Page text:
China’s Fast-Track to South Asia

China's new railroad linking the city of Golmud in Qinghai province with Lhasa, the capital of Tibet, is a $4.2 billion engineering feat. Stretching 710 miles at an average elevation of 13,000 ft, it is the highest railroad in the world.

Technological excellence was not the only reason why President Hu Jintao called the line a "magnificent feat" while flagging off the inaugural run on July 1. The railroad is a powerful instrument with which Beijing hopes to complete the full integration of Tibet with the mainland.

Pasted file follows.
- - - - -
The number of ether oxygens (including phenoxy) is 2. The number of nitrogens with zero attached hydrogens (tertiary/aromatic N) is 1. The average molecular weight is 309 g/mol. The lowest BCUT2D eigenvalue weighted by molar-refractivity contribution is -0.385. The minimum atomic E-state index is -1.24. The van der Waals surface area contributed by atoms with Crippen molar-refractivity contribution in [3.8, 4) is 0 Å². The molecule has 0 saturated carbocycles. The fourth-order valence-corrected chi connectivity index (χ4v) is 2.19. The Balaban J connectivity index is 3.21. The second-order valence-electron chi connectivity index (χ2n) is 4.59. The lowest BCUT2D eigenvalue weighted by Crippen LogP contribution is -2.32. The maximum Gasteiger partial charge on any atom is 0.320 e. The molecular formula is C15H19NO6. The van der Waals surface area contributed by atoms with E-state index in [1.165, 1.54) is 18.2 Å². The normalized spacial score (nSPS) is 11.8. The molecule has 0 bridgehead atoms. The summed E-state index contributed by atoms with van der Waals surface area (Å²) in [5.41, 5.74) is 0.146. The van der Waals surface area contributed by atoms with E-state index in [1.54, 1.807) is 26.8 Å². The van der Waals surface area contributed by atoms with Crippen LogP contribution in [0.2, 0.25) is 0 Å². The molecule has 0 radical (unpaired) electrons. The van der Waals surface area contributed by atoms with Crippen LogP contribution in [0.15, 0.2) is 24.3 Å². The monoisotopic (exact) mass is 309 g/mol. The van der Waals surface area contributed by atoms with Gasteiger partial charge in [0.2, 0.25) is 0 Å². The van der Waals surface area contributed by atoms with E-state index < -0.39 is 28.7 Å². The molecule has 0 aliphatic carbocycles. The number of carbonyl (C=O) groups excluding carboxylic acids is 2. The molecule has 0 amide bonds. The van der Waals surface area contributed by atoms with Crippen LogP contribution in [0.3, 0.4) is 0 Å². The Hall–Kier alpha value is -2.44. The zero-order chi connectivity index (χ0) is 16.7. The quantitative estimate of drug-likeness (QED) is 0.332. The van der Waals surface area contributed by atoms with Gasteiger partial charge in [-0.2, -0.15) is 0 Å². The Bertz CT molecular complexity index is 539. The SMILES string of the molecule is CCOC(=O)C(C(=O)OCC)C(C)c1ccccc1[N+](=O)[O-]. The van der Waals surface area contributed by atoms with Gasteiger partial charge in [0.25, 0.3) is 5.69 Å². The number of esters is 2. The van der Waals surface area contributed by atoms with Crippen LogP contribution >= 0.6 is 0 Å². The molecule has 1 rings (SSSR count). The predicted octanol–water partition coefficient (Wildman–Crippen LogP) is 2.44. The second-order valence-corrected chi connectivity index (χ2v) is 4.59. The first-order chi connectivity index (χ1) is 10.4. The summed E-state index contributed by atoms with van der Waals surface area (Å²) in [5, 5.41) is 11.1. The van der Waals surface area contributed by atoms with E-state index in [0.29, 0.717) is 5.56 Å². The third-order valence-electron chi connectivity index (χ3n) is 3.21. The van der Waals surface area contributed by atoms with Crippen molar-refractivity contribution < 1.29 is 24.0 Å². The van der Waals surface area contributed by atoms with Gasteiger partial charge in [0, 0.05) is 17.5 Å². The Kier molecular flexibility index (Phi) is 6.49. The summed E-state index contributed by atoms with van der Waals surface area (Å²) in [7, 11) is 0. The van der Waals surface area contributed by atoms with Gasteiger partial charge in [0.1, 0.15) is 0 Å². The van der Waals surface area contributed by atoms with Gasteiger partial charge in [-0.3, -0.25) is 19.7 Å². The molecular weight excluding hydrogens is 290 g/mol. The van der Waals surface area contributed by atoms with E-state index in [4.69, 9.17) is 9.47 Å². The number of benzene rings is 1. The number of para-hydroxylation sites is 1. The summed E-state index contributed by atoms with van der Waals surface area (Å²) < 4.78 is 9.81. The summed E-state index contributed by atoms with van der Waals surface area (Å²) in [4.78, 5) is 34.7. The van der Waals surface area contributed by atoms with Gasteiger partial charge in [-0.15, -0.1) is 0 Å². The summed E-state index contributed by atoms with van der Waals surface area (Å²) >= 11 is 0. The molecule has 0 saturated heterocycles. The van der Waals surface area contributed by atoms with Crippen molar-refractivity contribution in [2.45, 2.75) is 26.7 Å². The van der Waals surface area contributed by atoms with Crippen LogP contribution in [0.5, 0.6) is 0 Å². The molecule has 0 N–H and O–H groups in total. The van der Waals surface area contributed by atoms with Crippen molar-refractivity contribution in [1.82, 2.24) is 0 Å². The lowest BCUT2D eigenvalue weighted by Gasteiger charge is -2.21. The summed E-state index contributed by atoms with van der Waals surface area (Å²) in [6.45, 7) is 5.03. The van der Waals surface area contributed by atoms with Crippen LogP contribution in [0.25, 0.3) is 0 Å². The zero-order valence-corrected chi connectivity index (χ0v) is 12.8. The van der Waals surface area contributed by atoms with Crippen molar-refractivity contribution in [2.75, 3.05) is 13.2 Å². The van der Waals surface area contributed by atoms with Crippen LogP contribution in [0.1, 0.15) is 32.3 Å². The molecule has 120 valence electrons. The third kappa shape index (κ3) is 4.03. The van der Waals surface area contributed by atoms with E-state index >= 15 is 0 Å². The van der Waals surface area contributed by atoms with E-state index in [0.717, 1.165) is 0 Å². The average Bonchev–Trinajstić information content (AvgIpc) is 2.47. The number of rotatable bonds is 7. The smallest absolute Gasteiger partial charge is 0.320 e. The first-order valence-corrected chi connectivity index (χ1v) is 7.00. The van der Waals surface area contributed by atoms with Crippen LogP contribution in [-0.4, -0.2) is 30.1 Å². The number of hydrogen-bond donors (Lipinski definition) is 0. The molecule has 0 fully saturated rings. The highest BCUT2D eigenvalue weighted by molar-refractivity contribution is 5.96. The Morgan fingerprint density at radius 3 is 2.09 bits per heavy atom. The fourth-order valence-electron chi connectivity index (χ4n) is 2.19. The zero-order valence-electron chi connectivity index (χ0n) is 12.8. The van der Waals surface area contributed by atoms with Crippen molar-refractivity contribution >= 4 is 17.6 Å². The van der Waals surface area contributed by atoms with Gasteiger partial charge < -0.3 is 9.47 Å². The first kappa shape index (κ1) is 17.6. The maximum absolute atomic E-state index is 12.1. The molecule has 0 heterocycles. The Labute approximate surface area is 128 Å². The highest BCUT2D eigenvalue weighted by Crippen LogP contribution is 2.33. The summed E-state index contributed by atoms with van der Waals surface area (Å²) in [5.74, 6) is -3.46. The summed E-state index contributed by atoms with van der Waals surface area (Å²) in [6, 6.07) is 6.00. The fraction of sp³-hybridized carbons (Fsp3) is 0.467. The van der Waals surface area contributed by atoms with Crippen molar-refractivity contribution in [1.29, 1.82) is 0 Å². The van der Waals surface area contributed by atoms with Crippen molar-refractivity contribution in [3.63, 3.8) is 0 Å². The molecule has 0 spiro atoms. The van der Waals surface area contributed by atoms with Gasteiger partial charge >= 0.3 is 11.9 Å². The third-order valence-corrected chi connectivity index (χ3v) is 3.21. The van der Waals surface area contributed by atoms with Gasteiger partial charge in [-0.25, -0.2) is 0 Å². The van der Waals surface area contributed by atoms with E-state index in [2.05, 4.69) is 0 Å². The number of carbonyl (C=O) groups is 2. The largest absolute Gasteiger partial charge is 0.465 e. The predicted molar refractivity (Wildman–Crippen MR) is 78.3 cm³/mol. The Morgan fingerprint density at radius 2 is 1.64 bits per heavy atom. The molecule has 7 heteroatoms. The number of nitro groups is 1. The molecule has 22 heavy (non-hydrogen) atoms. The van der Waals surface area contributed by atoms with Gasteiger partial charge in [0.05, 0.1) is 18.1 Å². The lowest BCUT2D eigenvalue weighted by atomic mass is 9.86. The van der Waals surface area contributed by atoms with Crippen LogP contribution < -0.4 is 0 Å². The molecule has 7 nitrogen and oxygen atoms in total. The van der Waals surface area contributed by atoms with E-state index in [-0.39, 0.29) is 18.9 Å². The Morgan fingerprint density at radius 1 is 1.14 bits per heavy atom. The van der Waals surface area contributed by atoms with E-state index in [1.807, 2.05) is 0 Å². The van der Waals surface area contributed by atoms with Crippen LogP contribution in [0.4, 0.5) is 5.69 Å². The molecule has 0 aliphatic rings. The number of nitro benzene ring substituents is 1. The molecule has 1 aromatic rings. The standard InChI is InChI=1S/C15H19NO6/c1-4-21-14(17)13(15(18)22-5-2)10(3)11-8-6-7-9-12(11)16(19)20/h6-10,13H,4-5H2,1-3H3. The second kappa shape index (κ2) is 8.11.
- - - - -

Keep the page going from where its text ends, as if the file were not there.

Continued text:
Ever since Chinese communist forces overran Tibet in 1950, the region has undergone a demographic shift. In Lhasa, Han Chinese today outnumber Tibetans, whose independent identity survives in exile in the form of the Dalai Lama. Tibetans, already anxious over the advancing age of the Nobel Peace laureate, fear the railroad will trigger a new influx of Hans, removing their already dwindling chances of independence.

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